The British Council for Offices' Barcelona do was an opportunity for the industry to exchange views, get robbed and become horribly, horribly embarrassed
To sunny Barcelona, for the British Council for Offices' annual conference. A perfect time for a gaggle of 600 contractors, quantity surveyors, architects, clients and assorted hangers-on from the legal and financial services professions to discuss their role in the economic order of post-industrial capitalism, swap thoughts on the philosophy of property and ownership and speculate on the social forces that would shape the workplace of the future. All of which mental wizardry was accomplished on a diet of overpriced champagne while lying on a beach, playing golf, or visiting one of the city's early morning sex shows.

More about the sex shows later.

The title of this year's shindig was Urban Survival – which some of us thought was a reference to the state of the UK office market. We later found out that it might just as well apply to the problems of paying for a hotel room and getting home after one's wallet and passport had been pickpocketed by local entrepreneurs.

The conference itself was kicked off by veteran broadcaster Laurie Taylor, whom, I'm told, gave a very witty speech berating gloommongers for talking down the market. Your correspondent arrived late, thereby earning a personal tongue-lashing from Taylor for missing the biggest story of the conference. "It's like John Simpson being on the plane while Baghdad fell." If you say so, Laurie.

Taylor listened to musings on the housing crisis from cuddly Paul Finch, the CABE deputy chairman, as he sat on a panel discussing the design quality of office buildings. Finch vouchsafed delegates an insight into his own office life, and more particularly his email inbox, which was full of "messages from Hong Kong porn organisations". He was followed by a professor Frank Becker from Cornell University, who was asked the difference between UK and US business people. "Americans are more politically correct and we drink less than you," he observed.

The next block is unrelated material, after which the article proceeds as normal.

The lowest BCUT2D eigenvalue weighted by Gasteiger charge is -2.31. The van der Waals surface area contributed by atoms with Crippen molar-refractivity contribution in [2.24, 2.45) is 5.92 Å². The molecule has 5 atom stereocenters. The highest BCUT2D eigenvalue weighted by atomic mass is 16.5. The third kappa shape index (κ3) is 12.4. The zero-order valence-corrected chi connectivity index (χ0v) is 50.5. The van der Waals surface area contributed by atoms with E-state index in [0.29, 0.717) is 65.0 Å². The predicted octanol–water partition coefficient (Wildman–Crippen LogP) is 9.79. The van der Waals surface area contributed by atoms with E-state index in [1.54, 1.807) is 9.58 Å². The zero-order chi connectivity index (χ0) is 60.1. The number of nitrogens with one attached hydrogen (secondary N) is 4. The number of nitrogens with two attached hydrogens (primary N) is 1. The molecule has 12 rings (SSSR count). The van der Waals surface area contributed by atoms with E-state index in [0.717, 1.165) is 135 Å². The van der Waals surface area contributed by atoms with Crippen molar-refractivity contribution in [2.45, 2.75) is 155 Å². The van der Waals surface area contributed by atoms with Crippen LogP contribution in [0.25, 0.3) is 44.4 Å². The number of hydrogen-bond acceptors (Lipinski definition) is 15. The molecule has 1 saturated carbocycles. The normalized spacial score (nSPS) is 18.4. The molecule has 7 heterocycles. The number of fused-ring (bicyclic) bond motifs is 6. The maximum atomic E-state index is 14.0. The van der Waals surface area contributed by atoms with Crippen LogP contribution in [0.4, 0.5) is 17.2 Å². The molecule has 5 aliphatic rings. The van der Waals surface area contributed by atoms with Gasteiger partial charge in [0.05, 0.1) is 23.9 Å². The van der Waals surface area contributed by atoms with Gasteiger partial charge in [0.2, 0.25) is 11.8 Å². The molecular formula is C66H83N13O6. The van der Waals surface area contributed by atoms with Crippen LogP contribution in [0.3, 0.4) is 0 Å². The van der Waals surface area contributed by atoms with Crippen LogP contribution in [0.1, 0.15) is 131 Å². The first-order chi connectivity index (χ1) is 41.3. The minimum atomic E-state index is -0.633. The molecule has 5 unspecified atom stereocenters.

Paul Morrell raised the biggest laugh by advising us to send our minions to next year’s do. It’s in Manchester

The debate ended with an opportunity for delegates to intermingle, for architects to complain about how little office work there was, for those QSs who'd survived deep vein thrombosis to boast about how cheap their flights were and for a particularly smug services engineer to tell us all how his Les Arts accommodation had been upgraded to an apartment on the 40th floor.


Finally, there was the excited contractor, who had just hot-footed it from an early morning establishment. The place to go, he said, was Baghdads on the Barcelona beachfront, which he likened to the tasteful venues situated on the seafront of our own dear Blackpool. Guests entering this venue were, he continued, greeted by the sight of live sex on stage – either shocking or gratifying, depending on your attitude to such things. According to our man, revellers were offered the opportunity of joining the debauch. This was, it seems, an opportunity taken up by one highly inebriated member of the audience. This led to considerable embarrassment for him: you see, a young woman was attempting to, erm … actually, on second thoughts, I'd better not go there. Family magazine, and all that.